|Bid||0.00 x 800|
|Ask||0.00 x 4000|
|Day's Range||32.61 - 33.88|
|52 Week Range||28.39 - 58.15|
|Beta (3Y Monthly)||1.67|
|PE Ratio (TTM)||2.98|
|Earnings Date||Sep 18, 2019 - Sep 23, 2019|
|Forward Dividend & Yield||N/A (N/A)|
|1y Target Est||44.62|
- United States chip makers including Intel Corp and Micron Technology Inc are still selling millions of dollars of products to Huawei Technologies Co Ltd despite a Trump administration ban on the sale of American technology to the Chinese telecommunications giant, according to four people with knowledge of the sales. - The drugmaker AbbVie Inc said on Tuesday that it planned to buy Allergan Plc, the maker of Botox, for about $63 billion. - Online home furnishings giant, Wayfair's employees are planning to walk out of the company's Boston headquarters on Wednesday to protest its sale of $200,000 worth of bedroom furniture to a government contractor that operates a network of shelters for migrant children near the southwestern border.
Micron beat earnings views and sees higher demand. Shares of the chipmaker spiked late, lifting tech futures. Growth stocks sold off hard Tuesday, a bad sign for the market rally.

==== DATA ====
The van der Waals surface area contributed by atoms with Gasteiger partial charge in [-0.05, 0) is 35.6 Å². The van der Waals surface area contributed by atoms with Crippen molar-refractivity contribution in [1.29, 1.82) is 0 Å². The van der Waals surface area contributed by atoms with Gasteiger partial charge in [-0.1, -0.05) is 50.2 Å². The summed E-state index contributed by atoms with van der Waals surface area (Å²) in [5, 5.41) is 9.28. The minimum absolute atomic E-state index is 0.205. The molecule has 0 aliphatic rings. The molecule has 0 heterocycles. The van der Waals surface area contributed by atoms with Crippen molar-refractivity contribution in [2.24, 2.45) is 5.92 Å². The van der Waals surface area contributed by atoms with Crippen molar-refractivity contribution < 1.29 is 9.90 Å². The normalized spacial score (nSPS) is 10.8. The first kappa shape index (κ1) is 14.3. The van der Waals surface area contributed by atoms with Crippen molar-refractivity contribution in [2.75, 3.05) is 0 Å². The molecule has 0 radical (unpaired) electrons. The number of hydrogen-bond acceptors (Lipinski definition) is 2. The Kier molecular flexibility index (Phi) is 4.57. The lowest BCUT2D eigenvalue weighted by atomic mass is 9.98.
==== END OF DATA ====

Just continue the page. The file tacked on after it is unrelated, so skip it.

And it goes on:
(Bloomberg) -- American technology companies have resumed selling certain products to Huawei Technologies Co. after concluding there are legal ways to work with the Chinese telecom giant in spite of its inclusion on a Trump Administration blacklist.Micron Technology Inc., the largest U.S. maker of computer memory chips, said on Tuesday that it had started shipping some components to Huawei after its lawyers studied export restrictions. Intel Corp., the largest microprocessor maker, has also begun selling to Huawei again, according to a person familiar with the matter. It’s not clear how many other suppliers have reached the same conclusion.The U.S. Commerce Department added Huawei last month to what’s known as an entity list, a move designed to bar the Chinese company from buying American components and software. The Trump Administration said Huawei helps Beijing in espionage and represents a security threat -- charges the company denies. Officials at Commerce and the White House are frustrated that companies have resumed Huawei shipments, according to another person familiar with the matter. The White House didn’t immediately respond to a request for comment.The chipmakers are taking advantage of certain exceptions to the export restrictions. Even when companies have headquarters in the U.S., they may be able, through ownership of overseas subsidiaries and operations, to classify their technology as foreign, according to Cross Research analyst Steven Fox. If less than 25% of the technology in a chip originates in the U.S., for example, then it may not be covered by the ban, under current rules.“It took them weeks to figure this out,” Fox said. “What they did was look at the laws and the rules and applied them to their business.”Micron has operations all over the world, some added through acquisitions, and it owns plants in Singapore, Japan and Taiwan. Intel has factories in China and Ireland and a major design center and production facility in Israel. The company declined to comment.Companies like Micron and Intel can legally continue some shipments to Huawei under what’s known as the de minimis rule, says Kevin Wolf, former head of the Commerce Department’s export control section.“Commodities made overseas from U.S.-origin technology are only subject to the entity list prohibitions if the technology and commodity are sensitive items controlled for ‘national security’ reasons,” Wolf said. “But a commodity made overseas from less sensitive U.S.-origin technology is not subject to the entity list prohibitions.”The de minimis threshold is 25%, according to the Commerce Department.National security hawks in the Trump Administration thought that inclusion on the entity list would ratchet up pressure on Huawei, but they didn’t understand or misinterpreted the existing rules, people familiar with internal deliberations said. Those advisers didn’t fully grasp the limits of export controls in constricting supply chains that reach deeply into China.Micron Chief Executive Officer Sanjay Mehrotra, in a conference call discussing his company’s earnings, declined to explain his analysis, despite repeated questions. In a brief interview after the call, he also wouldn’t elaborate and said he hopes the U.S. and China quickly resolve their trade dispute.The Semiconductor Industry Association trade group put out a statement aimed at supporting its members’ right to keep working with an important customer: “SIA companies are committed to rigorous compliance with U.S. export control regulations. As we have discussed with the U.S. government, it is now clear some items may be supplied to Huawei consistent with the Entity List and applicable regulations.”The trade war and Huawei sanctions put U.S. chipmakers in a tough position. They need to comply with new rules in their home country, while at the same time navigating the intricacies of business in China, an increasingly crucial market. More than 60% of the $470 billion of chips sold last year went through China.If Huawei’s American suppliers can resume some sales, that may avoid the detrimental financial impact many have been anticipating. Micron’s stock surged as much as 11% in extended trading.Even though these companies have found ways to legally keep exporting some of their products to Huawei, they are prohibited from providing post-sale support like software updates, repairs or installation help. That means that while an item in a box can be shipped from Taiwan to China, for example, the company still can’t provide information on software repairs or assistance from Silicon Valley. Wolf said that, in his experience, that can be a significant handicap.Finding legal ways to sidestep restrictions is taking on added significance for U.S. companies as the Trump Administration expands curbs on technology exports to China. Last week, the Commerce Department blacklisted five Chinese entities over accusations they were developing supercomputers for military applications. Bloomberg has also reported that some Chinese video surveillance firms may be barred from U.S. suppliers.The Commerce Department could easily change the definition of what foreign-made items are subject to the regulations. That change wouldn’t require Congressional approval, Wolf said. Still, it’s not clear if the Trump administration is looking into making such changes.“Micron will continue to comply with all government and legal requirements just as we do in all our operations globally,” said Micron CEO Mehrotra. “Of course, we cannot predict whether additional government actions may further impact our ability to ship to Huawei.”To contact the reporters on this story: Ian King in San Francisco at email@example.com;Jenny Leonard in Washington at firstname.lastname@example.orgTo contact the editors responsible for this story: Peter Elstrom at email@example.com, Tom GilesFor more articles like this, please visit us at bloomberg.com©2019 Bloomberg L.P.